In the DRP newsletter no 140 of Sunday 18 January 2015 I wrote of the world leaders' "march" in Paris in support of publishing cartoons of Muhammad:
"So why did the world leaders get together in such a public way? The only explanation can be that there is a different story behind their display of solidarity. This was not about freedom, but about showing unity against the Islamic world.
These are heads of government and every action they take will be interpreted in different ways by different people and there can be no doubt that with all their advisors they will have considered this. Whereas many, in the west especially, may, in spite of the glaring hypocrisy, take their actions and statements at face value to Muslims everywhere it looks like a show of strength and unity against Muslims, their culture and their religion. "
Meanwhile, as the BBC reports, Christian churches are attacked and Christians killed in Niger, Africa. That may be a "far off country of which we know very little" but for the Christians on the ground they are being killed and injured and their places of worship destroyed because world leaders have chosen to defend the actions of a few idiot journalist in Paris that is their home.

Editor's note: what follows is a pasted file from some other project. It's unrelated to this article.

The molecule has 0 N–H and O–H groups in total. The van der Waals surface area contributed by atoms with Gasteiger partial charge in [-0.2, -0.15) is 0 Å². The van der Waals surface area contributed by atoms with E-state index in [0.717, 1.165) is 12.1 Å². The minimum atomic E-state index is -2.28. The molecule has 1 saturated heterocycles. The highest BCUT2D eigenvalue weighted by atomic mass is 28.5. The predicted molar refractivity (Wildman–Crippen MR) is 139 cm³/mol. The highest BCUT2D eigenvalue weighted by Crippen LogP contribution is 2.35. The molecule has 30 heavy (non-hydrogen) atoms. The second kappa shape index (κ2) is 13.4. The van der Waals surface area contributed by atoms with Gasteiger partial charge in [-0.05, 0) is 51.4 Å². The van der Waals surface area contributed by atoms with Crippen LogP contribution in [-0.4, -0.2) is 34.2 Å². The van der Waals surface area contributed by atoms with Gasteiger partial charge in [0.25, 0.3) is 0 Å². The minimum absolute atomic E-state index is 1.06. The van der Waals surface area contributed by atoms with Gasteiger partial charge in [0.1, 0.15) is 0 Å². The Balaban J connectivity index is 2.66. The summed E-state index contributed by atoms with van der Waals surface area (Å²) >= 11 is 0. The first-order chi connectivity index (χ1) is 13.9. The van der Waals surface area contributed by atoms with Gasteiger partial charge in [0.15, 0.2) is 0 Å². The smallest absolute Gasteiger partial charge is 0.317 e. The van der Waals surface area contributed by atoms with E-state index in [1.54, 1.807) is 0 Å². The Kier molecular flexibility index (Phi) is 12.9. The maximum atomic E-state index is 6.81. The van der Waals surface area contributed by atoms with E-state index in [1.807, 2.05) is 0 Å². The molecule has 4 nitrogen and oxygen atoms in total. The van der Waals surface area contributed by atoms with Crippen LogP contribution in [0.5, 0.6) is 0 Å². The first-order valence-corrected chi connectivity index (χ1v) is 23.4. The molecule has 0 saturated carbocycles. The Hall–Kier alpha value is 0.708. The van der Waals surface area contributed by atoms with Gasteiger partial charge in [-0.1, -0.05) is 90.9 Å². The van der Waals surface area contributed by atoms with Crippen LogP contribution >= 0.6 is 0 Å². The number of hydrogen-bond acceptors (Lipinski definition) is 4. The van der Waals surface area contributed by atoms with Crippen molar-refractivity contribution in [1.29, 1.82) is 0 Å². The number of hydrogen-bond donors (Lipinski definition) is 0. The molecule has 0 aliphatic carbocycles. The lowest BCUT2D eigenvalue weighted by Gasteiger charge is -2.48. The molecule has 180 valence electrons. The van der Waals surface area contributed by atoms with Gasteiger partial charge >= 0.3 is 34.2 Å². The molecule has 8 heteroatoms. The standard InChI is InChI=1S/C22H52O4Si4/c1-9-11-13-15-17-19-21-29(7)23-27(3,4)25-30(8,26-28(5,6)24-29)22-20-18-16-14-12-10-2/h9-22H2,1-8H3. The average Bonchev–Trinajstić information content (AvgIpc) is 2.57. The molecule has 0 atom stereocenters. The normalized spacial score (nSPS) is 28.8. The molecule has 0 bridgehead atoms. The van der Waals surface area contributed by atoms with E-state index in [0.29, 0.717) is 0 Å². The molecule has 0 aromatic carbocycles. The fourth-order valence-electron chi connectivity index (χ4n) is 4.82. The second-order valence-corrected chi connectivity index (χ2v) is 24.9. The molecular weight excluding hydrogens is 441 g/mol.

Did the world leaders protesting in Paris take account of this reaction? We know the answer.
Has this reaction been widely reported? We know the answer.
People being killed in Niger is clearly not so important as almost the same number of people being killed in Paris. Hollande, Cameron and the rest are largely responsible for these deaths.
The dead in Niger were not disrespectful to Islam. But they have paid the ultimate price for those who did and for the support that world leaders have given them.
They are paying the price for our illusory "free" press
At least 10 people have been killed and 45 churches set on fire since protests erupted in Niger over the French magazine Charlie Hebdo's depiction of the Prophet Muhammad, police say.
The government has declared three days of mourning for those who died.
Hotels and bars were also burned to the ground during a weekend of violent protests, the authorities said.
Islamist gunmen killed 12 people at Charlie Hebdo's offices in an attack earlier this month.
The cover of the magazine's latest edition, published after the attack, featured a cartoon of the Prophet Muhammad weeping while holding a sign saying "I am Charlie".
It led to criticism from many living in Muslim-majority countries who said the magazine's editors were being unnecessarily provocative.
In the capital Niamey at least five people were killed during the clashes, while another five died in the southern city of Zinder.
More than 170 people were injured, officials said.